The basic problem of a join algorithm is to find, for each distinct value of the join attribute, the set of tuples in each relation which display that value. In database theory, a tuple is usually defined as a finite function that maps field names to a certain value. Its purpose is the same as in mathematics, namely to indicate that a certain entity or object consists of certain components and/or has certain properties. The components are typically identified by a unique field name and not by a position. Each table in a database contains a collection of records, which can also be called tuples.
Moreover, the join algorithm plan and tuple exchange requires homogeneous clusters, and implies that all the nodes must run the same DBMS software and version. Typically, in programming languages, a tuple is a data object that holds several objects, similar to a mathematical tuple, and the object is also known as a record. Other systems perform joins by shipping tuples between the processing nodes so that they have the heterogeneity and fault-tolerance limitations. One disadvantage with this method is that the query process is limited by the processing speed of the slowest node. This hinders incremental growth of the cluster because the DBA (Database Administrator) must either keep buying the outdated version of the DBMS, or upgrade the whole cluster. Typically, a set of nodes to which, for example, ExchangeTM sends tuples is determined beforehand, and cannot be changed once the exchange starts. If one of the chosen nodes has even a transient stall, skew, load burst, or failure, the entire query is affected.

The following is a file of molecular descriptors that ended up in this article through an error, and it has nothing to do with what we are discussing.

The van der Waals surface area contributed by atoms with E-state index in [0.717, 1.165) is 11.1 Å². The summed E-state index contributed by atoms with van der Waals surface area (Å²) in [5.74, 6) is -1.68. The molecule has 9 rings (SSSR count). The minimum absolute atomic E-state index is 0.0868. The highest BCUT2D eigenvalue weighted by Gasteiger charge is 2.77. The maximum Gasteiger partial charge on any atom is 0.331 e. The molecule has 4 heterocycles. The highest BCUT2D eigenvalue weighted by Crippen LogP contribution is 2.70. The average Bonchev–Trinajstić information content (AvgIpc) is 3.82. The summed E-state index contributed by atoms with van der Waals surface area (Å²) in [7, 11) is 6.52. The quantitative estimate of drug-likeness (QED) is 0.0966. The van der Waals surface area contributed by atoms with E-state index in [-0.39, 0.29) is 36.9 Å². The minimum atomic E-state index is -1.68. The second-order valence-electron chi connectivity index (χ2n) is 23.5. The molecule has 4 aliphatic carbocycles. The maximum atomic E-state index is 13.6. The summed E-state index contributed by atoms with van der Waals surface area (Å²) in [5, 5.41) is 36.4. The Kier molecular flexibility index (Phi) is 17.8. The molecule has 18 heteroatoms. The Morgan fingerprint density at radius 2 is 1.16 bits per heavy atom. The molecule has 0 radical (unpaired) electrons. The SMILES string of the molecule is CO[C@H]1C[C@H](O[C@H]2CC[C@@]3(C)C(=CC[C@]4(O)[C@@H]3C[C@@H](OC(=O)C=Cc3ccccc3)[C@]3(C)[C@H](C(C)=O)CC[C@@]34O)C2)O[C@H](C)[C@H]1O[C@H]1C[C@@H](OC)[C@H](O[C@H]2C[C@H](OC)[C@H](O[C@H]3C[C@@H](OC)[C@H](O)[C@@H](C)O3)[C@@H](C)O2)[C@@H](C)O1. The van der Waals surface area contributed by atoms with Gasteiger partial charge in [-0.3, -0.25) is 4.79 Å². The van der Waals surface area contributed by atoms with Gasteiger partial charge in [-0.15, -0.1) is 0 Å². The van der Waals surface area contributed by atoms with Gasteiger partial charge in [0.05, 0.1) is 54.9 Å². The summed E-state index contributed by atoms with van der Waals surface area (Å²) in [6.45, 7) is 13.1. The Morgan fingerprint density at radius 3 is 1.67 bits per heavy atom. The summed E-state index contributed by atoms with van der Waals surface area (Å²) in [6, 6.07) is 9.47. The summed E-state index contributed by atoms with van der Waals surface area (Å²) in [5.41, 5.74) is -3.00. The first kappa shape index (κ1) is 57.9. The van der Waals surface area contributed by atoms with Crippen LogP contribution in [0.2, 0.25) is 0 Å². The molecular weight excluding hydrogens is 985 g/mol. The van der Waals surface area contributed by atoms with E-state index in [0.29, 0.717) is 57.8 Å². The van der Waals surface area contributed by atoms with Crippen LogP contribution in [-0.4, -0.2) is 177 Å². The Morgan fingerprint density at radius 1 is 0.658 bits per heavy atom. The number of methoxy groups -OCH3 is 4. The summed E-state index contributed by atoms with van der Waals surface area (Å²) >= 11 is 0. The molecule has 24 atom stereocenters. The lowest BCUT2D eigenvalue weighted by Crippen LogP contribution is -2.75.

Other systems allocate query processing work to grid compute nodes using intra-operator parallelism. The system may use Exchange™ operators, and chooses the degree of parallelism of each Exchange™ operator in a cost-based fashion. The disadvantage of this approach is that even though grid compute nodes are used, the system still uses intra-operator parallelism which exchanges tuples between plan operators, and thus has the same heterogeneity and load/failure resiliency problems as the homogeneous clusters discussed above.
Another problem with current systems of parallel query processing is that non-dedicated compute resources are not utilized and thus possible computing resources are wasted. A further problem with current systems of parallel query processing occurs when using heterogeneous compute resources by parallelizing at the intra-operator or inter-operator granularity. A disadvantage of this approach is that the query processing is limited by the slowest compute node.
It would therefore be desirable for a query processing system to run a query in parallel without any re-partitioning and without any tuple shipping between join operators.
These and other objects, features and advantages of the present invention will become apparent from the following detailed description of illustrative embodiments thereof, which is to be read in connection with the accompanying drawing, in which:
In an aspect of the present invention, a method for query processing in a grid computing infrastructure comprises storing data in a data storage system accessible to a plurality of individual computing nodes. Specified query operations are identified, and query fragments are allocated of a specified query operation to the individual computing nodes according to each of the individual computing nodes computing capability. The query fragments on the individual computing nodes are independently executed in parallel to increase speed of query execution and then the query fragment results are combined into a final query result.
In a related aspect of the invention the method further comprises monitoring the computational performance of the individual computing nodes, and selectively reassigning the query fragments to particular individual computing nodes according to changes in performance of the monitored nodes.